DIXON — In the interests of transparency and surety, Dixon Public Schools voted Wednesday to hold a truth in taxation hearing even though it calculates that the levy request will be less than the 5% increase that requires it.
“Simply for transparency’s sake, just to be on the safe side,” said Superintendent Margo Empen after the meeting.
The total levy request is $17.8 million. The taxation hearing will be 6 p.m. Dec. 15.
The presentation and vote came during the board of education’s regular meeting.
Marc Campbell, business manager for the district, asked the board for the hearing based on the fact the district’s levy request is filed with the county clerks in both Lee and Ogle counties.
It is the Ogle portion — representing about 10% of the district’s equal assessed value — that Campbell wants to be certain of.
Campbell explained that the Ogle County clerk’s estimation of the actual extension arrived at a figure of $18.84 million, an increase that would exceed the 5% limit.
Having the hearing is worthwhile, Campbell said, “so the community understands the process.”
Persons wishing to address the hearing should contact Empen at 815-373-4966.
For 2020, the EAV for property within the school’s taxing district was set at more than $391 million.
For 2021, it is estimated to be more than $404 million.
Campbell also provided an estimate of the EAV broken down by property use.
Residential property accounts for 66% of the EAV, more than $265 million. Commercial property is 14% at $57.9 million. Farm use is 10% at $38.6 million. Industrial is 9% at a little under $38.1 million and rail is 1% at $4.766 million.
The EAV is calculated by the assessed value of property and the state equalization factor set by the Illinois Department of Revenue. Counties equalize property tax assessments so the median level is 33% of fair market value.
In other elements of the business manager’s report:
Food service extension
The district will extend its contract with Arbor Management to continue providing food service for the 2022-23 school year.
Under normal circumstances, the district would have been required to conduct competitive bidding to renew this contract, Campbell said. However, the Illinois State Board of Education, citing federal regulations, issued a waiver on school food service contracts because of the declared emergency stemming from the pandemic.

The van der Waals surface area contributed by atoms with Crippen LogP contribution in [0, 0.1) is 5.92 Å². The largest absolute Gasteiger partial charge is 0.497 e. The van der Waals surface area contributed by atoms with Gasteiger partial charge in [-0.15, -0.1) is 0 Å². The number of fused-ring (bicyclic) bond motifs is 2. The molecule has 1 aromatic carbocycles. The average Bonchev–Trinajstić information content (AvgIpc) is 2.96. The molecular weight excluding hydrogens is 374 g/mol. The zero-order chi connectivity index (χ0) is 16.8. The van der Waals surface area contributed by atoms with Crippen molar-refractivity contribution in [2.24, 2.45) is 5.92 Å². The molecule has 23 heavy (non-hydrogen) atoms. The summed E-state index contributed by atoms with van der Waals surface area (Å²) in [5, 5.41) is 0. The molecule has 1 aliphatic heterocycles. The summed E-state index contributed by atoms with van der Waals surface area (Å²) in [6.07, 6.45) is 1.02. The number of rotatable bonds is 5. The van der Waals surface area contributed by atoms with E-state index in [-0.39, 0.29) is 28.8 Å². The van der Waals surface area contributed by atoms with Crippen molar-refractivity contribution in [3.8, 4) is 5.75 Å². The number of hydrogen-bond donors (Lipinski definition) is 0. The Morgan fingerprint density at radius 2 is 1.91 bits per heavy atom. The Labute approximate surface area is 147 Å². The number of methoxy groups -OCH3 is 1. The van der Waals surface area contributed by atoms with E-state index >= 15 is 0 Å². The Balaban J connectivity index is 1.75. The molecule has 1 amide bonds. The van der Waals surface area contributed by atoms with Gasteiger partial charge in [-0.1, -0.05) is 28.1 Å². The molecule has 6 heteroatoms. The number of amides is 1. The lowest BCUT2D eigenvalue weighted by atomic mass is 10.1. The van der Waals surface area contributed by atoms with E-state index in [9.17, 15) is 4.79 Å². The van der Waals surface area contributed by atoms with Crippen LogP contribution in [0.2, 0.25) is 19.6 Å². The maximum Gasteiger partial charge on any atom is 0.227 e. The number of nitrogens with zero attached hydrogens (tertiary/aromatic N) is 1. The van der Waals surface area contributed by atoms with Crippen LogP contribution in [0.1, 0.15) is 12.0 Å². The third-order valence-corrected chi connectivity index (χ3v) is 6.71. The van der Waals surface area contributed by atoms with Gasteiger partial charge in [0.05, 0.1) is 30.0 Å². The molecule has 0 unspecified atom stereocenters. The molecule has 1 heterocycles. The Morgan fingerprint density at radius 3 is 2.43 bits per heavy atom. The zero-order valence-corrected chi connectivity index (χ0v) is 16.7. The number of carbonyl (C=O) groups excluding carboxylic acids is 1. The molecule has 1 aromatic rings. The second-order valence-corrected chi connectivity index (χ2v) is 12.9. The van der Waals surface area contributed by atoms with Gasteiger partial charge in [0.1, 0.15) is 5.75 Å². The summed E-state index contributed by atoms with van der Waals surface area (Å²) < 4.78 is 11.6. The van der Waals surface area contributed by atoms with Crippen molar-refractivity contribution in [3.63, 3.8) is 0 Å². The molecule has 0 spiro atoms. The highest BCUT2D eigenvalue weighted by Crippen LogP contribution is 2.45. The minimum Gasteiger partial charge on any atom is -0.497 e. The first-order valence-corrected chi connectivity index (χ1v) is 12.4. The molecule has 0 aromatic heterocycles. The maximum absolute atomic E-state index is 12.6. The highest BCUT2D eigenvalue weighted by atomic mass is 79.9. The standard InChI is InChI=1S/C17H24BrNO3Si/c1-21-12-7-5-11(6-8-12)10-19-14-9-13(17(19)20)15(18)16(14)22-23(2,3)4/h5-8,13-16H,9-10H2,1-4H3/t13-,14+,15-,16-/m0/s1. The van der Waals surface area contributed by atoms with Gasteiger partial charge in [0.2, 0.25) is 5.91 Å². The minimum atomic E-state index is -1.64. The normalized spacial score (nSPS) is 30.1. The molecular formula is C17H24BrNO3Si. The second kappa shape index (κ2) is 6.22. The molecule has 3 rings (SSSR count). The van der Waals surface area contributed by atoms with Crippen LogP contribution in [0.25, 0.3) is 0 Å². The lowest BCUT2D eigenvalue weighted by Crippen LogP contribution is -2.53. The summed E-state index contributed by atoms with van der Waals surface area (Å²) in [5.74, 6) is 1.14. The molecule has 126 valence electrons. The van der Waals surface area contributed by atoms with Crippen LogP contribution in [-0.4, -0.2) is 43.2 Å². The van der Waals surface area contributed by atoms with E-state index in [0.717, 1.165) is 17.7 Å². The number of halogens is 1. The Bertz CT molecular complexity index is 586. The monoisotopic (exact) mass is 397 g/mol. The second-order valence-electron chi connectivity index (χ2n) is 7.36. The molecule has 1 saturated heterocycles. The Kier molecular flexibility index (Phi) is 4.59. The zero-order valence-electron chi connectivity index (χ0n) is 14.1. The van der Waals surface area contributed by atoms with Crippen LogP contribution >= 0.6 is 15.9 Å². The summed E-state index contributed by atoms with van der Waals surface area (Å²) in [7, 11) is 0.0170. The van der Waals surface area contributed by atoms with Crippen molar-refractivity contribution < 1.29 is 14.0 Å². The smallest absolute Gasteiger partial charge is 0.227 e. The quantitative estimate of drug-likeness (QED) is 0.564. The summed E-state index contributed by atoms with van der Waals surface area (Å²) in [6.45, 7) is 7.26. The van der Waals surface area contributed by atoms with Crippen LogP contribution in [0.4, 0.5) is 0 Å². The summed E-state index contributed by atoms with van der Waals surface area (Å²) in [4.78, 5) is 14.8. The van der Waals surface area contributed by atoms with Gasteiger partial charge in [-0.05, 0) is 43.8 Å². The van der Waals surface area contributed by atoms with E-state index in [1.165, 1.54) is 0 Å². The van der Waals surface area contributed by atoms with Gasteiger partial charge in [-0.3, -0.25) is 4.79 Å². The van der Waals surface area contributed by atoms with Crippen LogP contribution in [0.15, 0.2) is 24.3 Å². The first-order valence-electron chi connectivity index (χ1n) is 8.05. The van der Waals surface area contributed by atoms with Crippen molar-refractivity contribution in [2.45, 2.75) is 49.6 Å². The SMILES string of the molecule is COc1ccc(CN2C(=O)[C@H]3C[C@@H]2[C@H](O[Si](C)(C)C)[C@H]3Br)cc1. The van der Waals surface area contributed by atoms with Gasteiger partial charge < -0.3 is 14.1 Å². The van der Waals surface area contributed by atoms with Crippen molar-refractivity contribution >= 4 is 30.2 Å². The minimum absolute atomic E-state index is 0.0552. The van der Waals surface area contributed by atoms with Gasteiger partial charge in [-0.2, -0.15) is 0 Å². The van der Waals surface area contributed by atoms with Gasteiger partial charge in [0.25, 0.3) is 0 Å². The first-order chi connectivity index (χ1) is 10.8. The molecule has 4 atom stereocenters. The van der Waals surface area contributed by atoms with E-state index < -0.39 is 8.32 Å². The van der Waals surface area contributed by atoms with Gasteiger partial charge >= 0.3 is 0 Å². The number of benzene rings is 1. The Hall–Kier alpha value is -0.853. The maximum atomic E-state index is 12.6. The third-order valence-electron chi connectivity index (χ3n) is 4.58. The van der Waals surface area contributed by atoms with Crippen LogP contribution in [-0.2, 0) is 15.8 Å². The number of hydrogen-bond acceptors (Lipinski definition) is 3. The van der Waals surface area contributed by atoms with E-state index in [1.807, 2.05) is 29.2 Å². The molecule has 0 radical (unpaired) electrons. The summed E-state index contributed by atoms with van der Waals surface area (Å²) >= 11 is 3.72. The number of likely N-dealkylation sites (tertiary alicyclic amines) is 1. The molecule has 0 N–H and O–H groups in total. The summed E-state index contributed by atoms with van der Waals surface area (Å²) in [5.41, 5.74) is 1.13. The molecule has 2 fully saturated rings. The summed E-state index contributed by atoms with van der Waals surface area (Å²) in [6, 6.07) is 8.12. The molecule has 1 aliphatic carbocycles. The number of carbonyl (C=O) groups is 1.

Arbor Management has been a wonderful partner and responsive to district requests, Campbell said, which was made offering the extension an easy call. Price increases are limited by the consumer price index. The deal will be finalized at the end of the calendar year.
Campbell said he and Kevin Schultz, director of building and grounds, have started meeting with solar energy providers to learn the gains and drawbacks in having such an alternative source. The purpose of having a long-range energy plan is to “shelter the district” from inflationary electricity costs.
Campbell and Schultz hope to have a recommendation for the board in early 2022.
Countywide sales tax
The Lee County sales tax receipts for July were received in November. At $154,600, it was the third straight month receipts were more than $150,000.
Comparatively, it was a 27% increase over the same month in the previous fiscal year and a 25% increase over the year before that.
Campbell said the figures reflect an improvement in the local economy, but he cautioned that inflation is also a factor.
The final item was informational. District employees already can elect to contribute to retirement investment accounts. TSA Consulting provides this service to the district. The district relies on an outside firm because the tax code is complex and the firm has experts to manage the investments.
A new law is going into effect that creates a new option, the Supplemental Savings Plan, offered by the Teacher Retirement System. The law requires the district — not an outside firm — to take on the role of manager for this plan, Campbell said.
The state is to provide guidance, but Campbell said the board should be prepared to take action on participation early next year.
Source: The Daily Chronicle